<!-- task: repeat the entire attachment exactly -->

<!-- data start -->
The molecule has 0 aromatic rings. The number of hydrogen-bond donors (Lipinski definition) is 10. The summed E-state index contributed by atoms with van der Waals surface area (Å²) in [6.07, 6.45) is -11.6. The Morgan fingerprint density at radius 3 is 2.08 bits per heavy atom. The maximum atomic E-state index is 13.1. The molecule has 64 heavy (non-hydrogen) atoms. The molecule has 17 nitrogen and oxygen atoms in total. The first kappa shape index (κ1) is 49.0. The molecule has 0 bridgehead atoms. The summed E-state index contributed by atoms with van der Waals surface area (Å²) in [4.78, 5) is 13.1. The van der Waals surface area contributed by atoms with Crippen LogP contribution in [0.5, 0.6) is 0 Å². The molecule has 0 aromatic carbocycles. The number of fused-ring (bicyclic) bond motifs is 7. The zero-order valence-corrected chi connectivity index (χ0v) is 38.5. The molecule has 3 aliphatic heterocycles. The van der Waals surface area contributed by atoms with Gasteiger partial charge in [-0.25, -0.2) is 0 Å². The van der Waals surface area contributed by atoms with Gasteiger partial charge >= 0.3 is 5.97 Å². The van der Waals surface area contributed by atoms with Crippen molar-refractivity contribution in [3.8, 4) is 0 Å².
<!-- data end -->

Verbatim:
The molecule has 0 aromatic rings. The number of hydrogen-bond donors (Lipinski definition) is 10. The summed E-state index contributed by atoms with van der Waals surface area (Å²) in [6.07, 6.45) is -11.6. The Morgan fingerprint density at radius 3 is 2.08 bits per heavy atom. The maximum atomic E-state index is 13.1. The molecule has 64 heavy (non-hydrogen) atoms. The molecule has 17 nitrogen and oxygen atoms in total. The first kappa shape index (κ1) is 49.0. The molecule has 0 bridgehead atoms. The summed E-state index contributed by atoms with van der Waals surface area (Å²) in [4.78, 5) is 13.1. The van der Waals surface area contributed by atoms with Crippen LogP contribution in [0.5, 0.6) is 0 Å². The molecule has 0 aromatic carbocycles. The number of fused-ring (bicyclic) bond motifs is 7. The zero-order valence-corrected chi connectivity index (χ0v) is 38.5. The molecule has 3 aliphatic heterocycles. The van der Waals surface area contributed by atoms with Gasteiger partial charge in [-0.25, -0.2) is 0 Å². The van der Waals surface area contributed by atoms with Gasteiger partial charge >= 0.3 is 5.97 Å². The van der Waals surface area contributed by atoms with Crippen molar-refractivity contribution in [3.8, 4) is 0 Å².